Nov 21, 2021

Is God in Physics? Fine Tuning Scrutinized

Posted by in categories: alien life, information science, mathematics, particle physics

Signup for your FREE TRIAL to The GREAT COURSES PLUS here: Until 350 years ago, there was a distinction between what people saw on earth and what they saw in the sky. There did not seem to be any connection.

Then Isaac Newton in 1,687 showed that planets move due to the same forces we experience here on earth. If things could be explained with mathematics, to many people this called into question the need for a God.

But in the late 20th century, arguments for God were resurrected. The standard model of particle physics and general relativity is accurate. But there are constants in these equations that do not have an explanation. They have to be measured. Many of them seem to be very fine tuned.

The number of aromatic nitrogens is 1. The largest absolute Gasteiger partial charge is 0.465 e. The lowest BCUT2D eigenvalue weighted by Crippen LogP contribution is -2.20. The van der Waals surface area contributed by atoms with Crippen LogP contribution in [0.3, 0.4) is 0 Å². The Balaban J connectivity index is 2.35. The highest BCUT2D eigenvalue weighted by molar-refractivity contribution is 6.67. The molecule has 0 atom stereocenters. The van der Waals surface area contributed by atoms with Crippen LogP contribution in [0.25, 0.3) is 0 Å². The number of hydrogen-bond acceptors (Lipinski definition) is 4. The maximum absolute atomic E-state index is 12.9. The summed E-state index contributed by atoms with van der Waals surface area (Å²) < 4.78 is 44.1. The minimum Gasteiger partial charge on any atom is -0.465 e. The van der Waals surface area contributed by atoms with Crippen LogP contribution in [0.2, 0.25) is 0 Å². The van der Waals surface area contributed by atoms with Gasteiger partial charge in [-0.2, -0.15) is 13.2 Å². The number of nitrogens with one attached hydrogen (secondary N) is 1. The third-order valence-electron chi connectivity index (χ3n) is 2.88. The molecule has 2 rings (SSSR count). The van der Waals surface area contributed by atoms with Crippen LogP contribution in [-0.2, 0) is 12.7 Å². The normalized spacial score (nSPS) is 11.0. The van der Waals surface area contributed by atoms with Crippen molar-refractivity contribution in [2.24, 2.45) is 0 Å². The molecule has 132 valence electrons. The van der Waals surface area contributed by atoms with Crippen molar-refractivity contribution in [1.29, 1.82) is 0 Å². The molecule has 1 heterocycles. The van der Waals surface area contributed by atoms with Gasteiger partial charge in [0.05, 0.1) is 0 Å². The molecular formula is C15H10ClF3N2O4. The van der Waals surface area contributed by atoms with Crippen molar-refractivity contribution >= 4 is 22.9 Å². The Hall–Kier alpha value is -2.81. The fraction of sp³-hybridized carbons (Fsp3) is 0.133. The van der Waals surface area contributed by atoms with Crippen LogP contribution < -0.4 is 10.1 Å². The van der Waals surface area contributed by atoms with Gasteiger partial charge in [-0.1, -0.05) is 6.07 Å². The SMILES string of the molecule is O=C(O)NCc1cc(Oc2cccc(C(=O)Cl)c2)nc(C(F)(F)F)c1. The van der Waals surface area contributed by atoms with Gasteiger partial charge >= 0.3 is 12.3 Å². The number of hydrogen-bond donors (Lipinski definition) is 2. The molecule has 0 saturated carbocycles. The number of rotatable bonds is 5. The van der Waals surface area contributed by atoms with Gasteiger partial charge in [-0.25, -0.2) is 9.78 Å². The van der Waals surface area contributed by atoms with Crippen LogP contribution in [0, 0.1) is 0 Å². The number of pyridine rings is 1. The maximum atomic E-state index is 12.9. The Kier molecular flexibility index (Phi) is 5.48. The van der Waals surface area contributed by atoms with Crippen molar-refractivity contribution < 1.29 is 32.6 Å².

Scientists point out for example, the mass of a neutrino is 2X10^-37kg. It has been shown that if this mass was off by just one decimal point, life would not exist because if the mass was too high, the additional gravity would cause the universe to collapse. If the mass was too low, galaxies could not form because the universe would have expanded too fast.

On closer examination, it has some problems. The argument exaggerates the idea of fine tuning by using misleading units of measurement, to make fine tuning seem much more unlikely than it may be. The mass of neutrinos is expressed in Kg. Using kilograms to measure something this small is the equivalent of measuring a person’s height in light years. A better measurement for the neutrino would be electron volts or picograms.

Another point is that most of the constants could not really be any arbitrary number. They are going to hover around some value close to what they actually are. The value of the mass of a neutrino could not be the mass of a bowling ball. Such massive particles with the property of a neutrino could not have been created during the Big Bang.

Comments are closed.